A lifetime of roleplaying, or roleplaying a lifetime: generation-spanning RPG campaigns

Many people keep a list of things they want to accomplish before they slough off this mortal coil. That’s a bit too serious a topic to address in a game blog like this, but I suspect that I am not the only gamer who has a list of game activities I want to experience before I hang up my gamemaster hat for good. One of the things I want to do is run or play in a generational RPG campaign.

By “generational campaign,” I am referring to an RPG campaign that spans a much longer span of time than do most adventures and campaigns. I’m talking about a campaign that covers events all throughout the life and career of a PC–and maybe even the adventures of the PC’s children, grandchildren, and beyond.

Most RPG campaigns cover a relatively short span of time in a character’s life. The longest adventures–and here I’m thinking of some of the truly epic D&D campaigns of yesteryear–might take your character months or even a year or two of his fictional life to fully complete. And a game group that plays regularly for a few years might see their characters age a few years, maybe even a decade. And that sort of campaign can be mighty satisfying.

But in all of those cases, the PC doesn’t really have time to evolve and develop like a real human would; most campaigns take place during the PC’s “peak adventuring age” and end not when the character grows out of adventuring age and into the next phase of life, but when the gaming group gets bored or decides to do something else for a change.

In a lifetime-spanning campaign, however, you’d play out the most important or interesting adventures and experiences spread throughout the character’s life. Assuming your character isn’t killed by 3rd-level goblins during his first adventure at age 18, you’d see him pursue long-term goals; you’d see the consequences of choices made in youth cropping up later in his career; you’d see his goals finally achieved or forfeited in old age. You’d see relationships come and go, enemies rise and fall, and values stand firm or crumble in the face of a lifetime of challenges.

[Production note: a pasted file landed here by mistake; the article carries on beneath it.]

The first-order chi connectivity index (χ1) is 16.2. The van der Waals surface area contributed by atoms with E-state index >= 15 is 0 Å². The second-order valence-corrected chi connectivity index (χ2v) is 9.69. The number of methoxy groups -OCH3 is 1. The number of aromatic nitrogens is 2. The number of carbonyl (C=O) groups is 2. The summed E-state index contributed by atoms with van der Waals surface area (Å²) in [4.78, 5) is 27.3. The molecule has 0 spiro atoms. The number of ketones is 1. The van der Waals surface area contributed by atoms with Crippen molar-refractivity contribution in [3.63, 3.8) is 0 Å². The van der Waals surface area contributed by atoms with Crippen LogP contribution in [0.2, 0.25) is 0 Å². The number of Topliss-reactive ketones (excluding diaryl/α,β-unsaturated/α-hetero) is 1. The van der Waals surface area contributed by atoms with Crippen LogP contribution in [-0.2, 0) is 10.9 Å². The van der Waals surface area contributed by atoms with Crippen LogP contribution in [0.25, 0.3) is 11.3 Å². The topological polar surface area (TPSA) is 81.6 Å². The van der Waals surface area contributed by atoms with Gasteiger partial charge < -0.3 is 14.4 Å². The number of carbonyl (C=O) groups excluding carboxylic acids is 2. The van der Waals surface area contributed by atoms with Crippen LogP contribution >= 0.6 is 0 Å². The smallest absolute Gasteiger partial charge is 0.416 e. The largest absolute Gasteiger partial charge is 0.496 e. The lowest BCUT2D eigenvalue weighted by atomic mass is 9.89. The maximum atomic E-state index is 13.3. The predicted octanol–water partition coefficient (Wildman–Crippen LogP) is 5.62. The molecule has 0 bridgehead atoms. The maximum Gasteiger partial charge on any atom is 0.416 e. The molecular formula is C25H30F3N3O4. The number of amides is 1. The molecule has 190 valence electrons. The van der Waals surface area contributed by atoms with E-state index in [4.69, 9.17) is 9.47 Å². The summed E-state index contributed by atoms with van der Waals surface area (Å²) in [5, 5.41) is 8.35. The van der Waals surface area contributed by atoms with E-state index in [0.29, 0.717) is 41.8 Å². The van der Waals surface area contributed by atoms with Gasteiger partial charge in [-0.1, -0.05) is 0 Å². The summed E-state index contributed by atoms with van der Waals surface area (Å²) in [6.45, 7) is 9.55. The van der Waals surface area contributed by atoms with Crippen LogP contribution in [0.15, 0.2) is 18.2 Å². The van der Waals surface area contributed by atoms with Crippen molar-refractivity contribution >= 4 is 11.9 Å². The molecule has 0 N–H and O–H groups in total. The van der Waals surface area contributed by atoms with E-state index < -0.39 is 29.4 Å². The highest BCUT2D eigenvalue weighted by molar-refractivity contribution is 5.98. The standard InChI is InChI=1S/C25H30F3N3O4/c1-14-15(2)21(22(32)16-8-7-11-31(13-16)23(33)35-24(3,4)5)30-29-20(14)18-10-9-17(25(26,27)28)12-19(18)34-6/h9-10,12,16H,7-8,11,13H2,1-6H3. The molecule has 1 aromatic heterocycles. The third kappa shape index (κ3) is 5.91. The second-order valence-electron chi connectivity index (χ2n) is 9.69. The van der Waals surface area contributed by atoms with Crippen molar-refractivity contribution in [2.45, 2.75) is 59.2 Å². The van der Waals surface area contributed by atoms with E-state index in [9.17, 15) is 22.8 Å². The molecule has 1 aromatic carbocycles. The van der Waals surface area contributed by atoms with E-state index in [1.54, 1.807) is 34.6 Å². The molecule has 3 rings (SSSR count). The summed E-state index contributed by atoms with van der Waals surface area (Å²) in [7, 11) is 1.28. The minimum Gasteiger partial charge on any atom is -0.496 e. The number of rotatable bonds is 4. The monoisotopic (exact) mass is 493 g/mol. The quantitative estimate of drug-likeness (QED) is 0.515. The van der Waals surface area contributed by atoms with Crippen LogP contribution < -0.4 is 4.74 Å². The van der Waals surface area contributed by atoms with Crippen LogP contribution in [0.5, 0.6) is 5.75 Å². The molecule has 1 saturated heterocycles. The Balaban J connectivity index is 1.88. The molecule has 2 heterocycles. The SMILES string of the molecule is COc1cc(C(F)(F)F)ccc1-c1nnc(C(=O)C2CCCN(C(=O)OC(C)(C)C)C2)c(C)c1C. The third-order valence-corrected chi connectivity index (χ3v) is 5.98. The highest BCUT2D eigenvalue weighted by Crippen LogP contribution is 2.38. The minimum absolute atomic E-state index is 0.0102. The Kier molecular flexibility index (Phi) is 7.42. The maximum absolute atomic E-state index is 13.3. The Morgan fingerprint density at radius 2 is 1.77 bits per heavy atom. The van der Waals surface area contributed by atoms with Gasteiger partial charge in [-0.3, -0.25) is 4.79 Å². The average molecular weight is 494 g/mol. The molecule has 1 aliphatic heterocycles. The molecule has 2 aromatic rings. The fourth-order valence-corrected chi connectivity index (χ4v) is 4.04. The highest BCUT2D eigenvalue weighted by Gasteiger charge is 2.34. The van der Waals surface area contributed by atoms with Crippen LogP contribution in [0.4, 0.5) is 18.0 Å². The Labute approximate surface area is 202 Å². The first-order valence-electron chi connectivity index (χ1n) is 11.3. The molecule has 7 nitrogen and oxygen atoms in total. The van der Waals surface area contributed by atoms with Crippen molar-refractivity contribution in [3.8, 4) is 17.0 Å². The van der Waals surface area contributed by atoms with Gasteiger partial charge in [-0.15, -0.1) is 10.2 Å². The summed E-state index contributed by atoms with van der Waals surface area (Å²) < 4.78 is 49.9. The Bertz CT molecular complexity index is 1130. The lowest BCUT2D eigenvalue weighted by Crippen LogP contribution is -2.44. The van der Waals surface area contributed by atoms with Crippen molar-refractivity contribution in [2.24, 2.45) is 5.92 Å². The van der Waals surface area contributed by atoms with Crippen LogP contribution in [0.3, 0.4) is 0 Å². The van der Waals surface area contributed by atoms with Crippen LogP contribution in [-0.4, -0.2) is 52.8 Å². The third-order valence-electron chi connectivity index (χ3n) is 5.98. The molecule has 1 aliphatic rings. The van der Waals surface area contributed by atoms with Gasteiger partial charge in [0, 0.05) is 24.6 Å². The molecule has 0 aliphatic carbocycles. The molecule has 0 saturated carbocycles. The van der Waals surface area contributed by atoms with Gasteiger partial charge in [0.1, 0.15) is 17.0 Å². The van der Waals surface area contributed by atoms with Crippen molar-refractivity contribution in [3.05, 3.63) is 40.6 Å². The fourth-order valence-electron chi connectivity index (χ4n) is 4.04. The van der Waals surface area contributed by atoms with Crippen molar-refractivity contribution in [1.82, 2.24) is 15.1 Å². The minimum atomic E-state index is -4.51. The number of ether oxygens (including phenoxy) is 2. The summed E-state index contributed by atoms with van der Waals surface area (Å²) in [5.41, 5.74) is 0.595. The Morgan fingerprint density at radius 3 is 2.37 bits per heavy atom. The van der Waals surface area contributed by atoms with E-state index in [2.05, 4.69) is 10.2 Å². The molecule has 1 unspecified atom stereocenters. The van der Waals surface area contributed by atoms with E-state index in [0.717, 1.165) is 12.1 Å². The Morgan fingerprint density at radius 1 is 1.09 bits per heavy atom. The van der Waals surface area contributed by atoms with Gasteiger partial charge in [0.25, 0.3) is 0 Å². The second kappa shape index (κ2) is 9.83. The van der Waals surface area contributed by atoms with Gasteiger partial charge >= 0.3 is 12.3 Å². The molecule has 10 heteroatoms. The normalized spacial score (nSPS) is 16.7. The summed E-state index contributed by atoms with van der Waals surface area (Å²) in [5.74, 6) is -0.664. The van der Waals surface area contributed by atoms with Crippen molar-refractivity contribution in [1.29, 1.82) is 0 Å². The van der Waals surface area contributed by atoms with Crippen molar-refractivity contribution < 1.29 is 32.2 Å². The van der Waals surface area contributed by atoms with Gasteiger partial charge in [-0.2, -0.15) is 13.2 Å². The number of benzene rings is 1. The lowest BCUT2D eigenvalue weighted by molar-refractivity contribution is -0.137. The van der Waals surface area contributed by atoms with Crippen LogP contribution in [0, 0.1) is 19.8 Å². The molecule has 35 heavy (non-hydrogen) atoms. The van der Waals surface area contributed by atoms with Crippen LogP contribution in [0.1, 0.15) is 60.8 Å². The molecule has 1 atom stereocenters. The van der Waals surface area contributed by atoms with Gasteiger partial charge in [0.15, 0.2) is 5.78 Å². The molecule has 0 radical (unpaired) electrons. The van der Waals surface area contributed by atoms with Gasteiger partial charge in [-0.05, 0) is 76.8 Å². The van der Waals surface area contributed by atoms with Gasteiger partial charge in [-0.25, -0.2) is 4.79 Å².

I’m aware of only a few published generational campaigns like this. One is the Sengoku campaign Shiki, which spans an 18-year period in feudal Japan during which the characters safeguard an important heir from infancy until he is old enough to assume his birthright. Another is The Great Pendragon Campaign for the Pendragon RPG; it spans 80 years and allows the characters to personally witness and take part in the Arthur legend from beginning to end.

Going even further are campaigns that span not just a character’s life, but several generations of characters. In these campaigns, characters might be connected through the years by blood, loyalty, or chance; but whatever the connection, their lives all fit together to tell a grand story. As far as I know, outside of Pendragon, only White Wolf has published much of anything along these lines. The four-part Transylvania Chronicles for Vampire: the Dark Ages spans hundreds of years of history, beginning in the medieval world and continuing all the way to the modern day. And the newer Vampire Chronicler’s Guide contains guidelines for creating and playing entire vampire family trees–the sins of the father visited upon the children to the fourth generation, and all the drama and horror that implies. I’m not a Vampire player, but I’d jump at the opportunity to participate in one of these uber-epic campaigns.

So why haven’t I tried to run a generational–or multi-generational–RPG campaign yet? Mainly because I have enough trouble getting a gaming group together for more than two consecutive game sessions; the idea of committing a year or two of real life to play through the entire lifespan of our characters is logistically daunting. There’s also the matter of such campaigns requiring quite a bit more preparation than most short-term games, both for the players and gamemaster. But one day I will run a game like this, or at least take a decent stab at doing so. And if I don’t, perhaps my children, and my children’s children after them, will…

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